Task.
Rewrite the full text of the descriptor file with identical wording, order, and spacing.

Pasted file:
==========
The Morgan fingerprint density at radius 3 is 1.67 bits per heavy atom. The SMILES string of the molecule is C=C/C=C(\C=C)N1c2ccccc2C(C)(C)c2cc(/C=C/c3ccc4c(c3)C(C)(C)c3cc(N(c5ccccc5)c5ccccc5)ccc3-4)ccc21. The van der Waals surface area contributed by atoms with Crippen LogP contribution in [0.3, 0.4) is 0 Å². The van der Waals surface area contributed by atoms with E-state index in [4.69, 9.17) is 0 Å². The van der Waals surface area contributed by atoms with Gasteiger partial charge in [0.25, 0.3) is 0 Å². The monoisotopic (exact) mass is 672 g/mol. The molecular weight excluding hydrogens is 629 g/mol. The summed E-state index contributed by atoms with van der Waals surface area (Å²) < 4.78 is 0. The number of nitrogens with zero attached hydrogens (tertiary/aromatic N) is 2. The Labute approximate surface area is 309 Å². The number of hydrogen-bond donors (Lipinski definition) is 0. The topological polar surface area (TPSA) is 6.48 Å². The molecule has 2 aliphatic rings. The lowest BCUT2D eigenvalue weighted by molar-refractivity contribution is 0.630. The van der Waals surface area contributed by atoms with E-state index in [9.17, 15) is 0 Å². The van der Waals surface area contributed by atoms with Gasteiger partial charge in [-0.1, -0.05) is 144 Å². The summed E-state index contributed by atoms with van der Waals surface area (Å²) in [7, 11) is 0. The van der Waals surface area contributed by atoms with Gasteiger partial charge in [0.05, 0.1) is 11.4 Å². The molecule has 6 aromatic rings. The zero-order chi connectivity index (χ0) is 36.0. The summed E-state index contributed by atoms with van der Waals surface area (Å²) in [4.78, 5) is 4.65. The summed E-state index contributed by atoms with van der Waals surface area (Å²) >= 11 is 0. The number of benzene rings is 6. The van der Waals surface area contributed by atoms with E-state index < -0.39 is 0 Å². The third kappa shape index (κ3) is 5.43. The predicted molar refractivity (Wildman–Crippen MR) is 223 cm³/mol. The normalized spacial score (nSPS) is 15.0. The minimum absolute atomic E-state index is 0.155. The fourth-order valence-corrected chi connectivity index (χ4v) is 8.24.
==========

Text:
The Morgan fingerprint density at radius 3 is 1.67 bits per heavy atom. The SMILES string of the molecule is C=C/C=C(\C=C)N1c2ccccc2C(C)(C)c2cc(/C=C/c3ccc4c(c3)C(C)(C)c3cc(N(c5ccccc5)c5ccccc5)ccc3-4)ccc21. The van der Waals surface area contributed by atoms with Crippen LogP contribution in [0.3, 0.4) is 0 Å². The van der Waals surface area contributed by atoms with E-state index in [4.69, 9.17) is 0 Å². The van der Waals surface area contributed by atoms with Gasteiger partial charge in [0.25, 0.3) is 0 Å². The monoisotopic (exact) mass is 672 g/mol. The molecular weight excluding hydrogens is 629 g/mol. The summed E-state index contributed by atoms with van der Waals surface area (Å²) < 4.78 is 0. The number of nitrogens with zero attached hydrogens (tertiary/aromatic N) is 2. The Labute approximate surface area is 309 Å². The number of hydrogen-bond donors (Lipinski definition) is 0. The topological polar surface area (TPSA) is 6.48 Å². The molecule has 2 aliphatic rings. The lowest BCUT2D eigenvalue weighted by molar-refractivity contribution is 0.630. The van der Waals surface area contributed by atoms with E-state index in [9.17, 15) is 0 Å². The van der Waals surface area contributed by atoms with Gasteiger partial charge in [-0.1, -0.05) is 144 Å². The summed E-state index contributed by atoms with van der Waals surface area (Å²) in [7, 11) is 0. The van der Waals surface area contributed by atoms with Gasteiger partial charge in [0.05, 0.1) is 11.4 Å². The molecule has 6 aromatic rings. The zero-order chi connectivity index (χ0) is 36.0. The summed E-state index contributed by atoms with van der Waals surface area (Å²) in [4.78, 5) is 4.65. The summed E-state index contributed by atoms with van der Waals surface area (Å²) >= 11 is 0. The number of benzene rings is 6. The van der Waals surface area contributed by atoms with E-state index < -0.39 is 0 Å². The third kappa shape index (κ3) is 5.43. The predicted molar refractivity (Wildman–Crippen MR) is 223 cm³/mol. The normalized spacial score (nSPS) is 15.0. The minimum absolute atomic E-state index is 0.155. The fourth-order valence-corrected chi connectivity index (χ4v) is 8.24.